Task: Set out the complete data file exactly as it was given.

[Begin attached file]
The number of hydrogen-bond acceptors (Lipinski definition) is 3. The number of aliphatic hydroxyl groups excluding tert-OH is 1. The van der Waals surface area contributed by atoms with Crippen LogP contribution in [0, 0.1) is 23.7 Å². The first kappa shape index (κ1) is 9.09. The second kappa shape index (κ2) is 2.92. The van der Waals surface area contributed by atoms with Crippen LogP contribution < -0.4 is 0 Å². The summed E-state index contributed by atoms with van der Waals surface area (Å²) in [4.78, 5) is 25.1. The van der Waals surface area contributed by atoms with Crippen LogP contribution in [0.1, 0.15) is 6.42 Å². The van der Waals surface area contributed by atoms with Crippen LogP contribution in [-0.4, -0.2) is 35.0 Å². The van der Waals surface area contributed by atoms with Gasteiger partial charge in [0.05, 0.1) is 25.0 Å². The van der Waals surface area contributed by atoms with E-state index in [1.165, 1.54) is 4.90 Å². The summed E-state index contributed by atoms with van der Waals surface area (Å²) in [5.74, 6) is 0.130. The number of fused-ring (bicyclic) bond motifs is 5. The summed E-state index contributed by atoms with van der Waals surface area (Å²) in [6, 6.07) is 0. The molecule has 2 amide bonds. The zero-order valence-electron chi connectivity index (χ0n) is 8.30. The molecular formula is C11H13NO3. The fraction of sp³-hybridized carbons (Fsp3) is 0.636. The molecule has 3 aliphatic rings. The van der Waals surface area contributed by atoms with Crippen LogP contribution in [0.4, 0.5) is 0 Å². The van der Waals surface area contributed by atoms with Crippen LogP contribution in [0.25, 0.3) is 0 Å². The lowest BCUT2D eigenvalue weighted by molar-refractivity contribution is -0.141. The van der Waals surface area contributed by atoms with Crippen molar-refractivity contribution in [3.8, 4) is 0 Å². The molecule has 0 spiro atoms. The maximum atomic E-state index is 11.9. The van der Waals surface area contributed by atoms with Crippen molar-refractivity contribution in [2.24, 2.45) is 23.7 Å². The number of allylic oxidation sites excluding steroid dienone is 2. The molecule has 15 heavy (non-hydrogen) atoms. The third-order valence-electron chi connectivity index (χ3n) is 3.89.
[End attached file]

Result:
The number of hydrogen-bond acceptors (Lipinski definition) is 3. The number of aliphatic hydroxyl groups excluding tert-OH is 1. The van der Waals surface area contributed by atoms with Crippen LogP contribution in [0, 0.1) is 23.7 Å². The first kappa shape index (κ1) is 9.09. The second kappa shape index (κ2) is 2.92. The van der Waals surface area contributed by atoms with Crippen LogP contribution < -0.4 is 0 Å². The summed E-state index contributed by atoms with van der Waals surface area (Å²) in [4.78, 5) is 25.1. The van der Waals surface area contributed by atoms with Crippen LogP contribution in [0.1, 0.15) is 6.42 Å². The van der Waals surface area contributed by atoms with Crippen LogP contribution in [-0.4, -0.2) is 35.0 Å². The van der Waals surface area contributed by atoms with Gasteiger partial charge in [0.05, 0.1) is 25.0 Å². The van der Waals surface area contributed by atoms with E-state index in [1.165, 1.54) is 4.90 Å². The summed E-state index contributed by atoms with van der Waals surface area (Å²) in [5.74, 6) is 0.130. The number of fused-ring (bicyclic) bond motifs is 5. The summed E-state index contributed by atoms with van der Waals surface area (Å²) in [6, 6.07) is 0. The molecule has 2 amide bonds. The zero-order valence-electron chi connectivity index (χ0n) is 8.30. The molecular formula is C11H13NO3. The fraction of sp³-hybridized carbons (Fsp3) is 0.636. The molecule has 3 aliphatic rings. The van der Waals surface area contributed by atoms with Crippen LogP contribution in [0.4, 0.5) is 0 Å². The van der Waals surface area contributed by atoms with Crippen LogP contribution in [0.25, 0.3) is 0 Å². The lowest BCUT2D eigenvalue weighted by molar-refractivity contribution is -0.141. The van der Waals surface area contributed by atoms with Crippen molar-refractivity contribution in [3.8, 4) is 0 Å². The molecule has 0 spiro atoms. The maximum atomic E-state index is 11.9. The van der Waals surface area contributed by atoms with Crippen molar-refractivity contribution in [2.24, 2.45) is 23.7 Å². The number of allylic oxidation sites excluding steroid dienone is 2. The molecule has 15 heavy (non-hydrogen) atoms. The third-order valence-electron chi connectivity index (χ3n) is 3.89.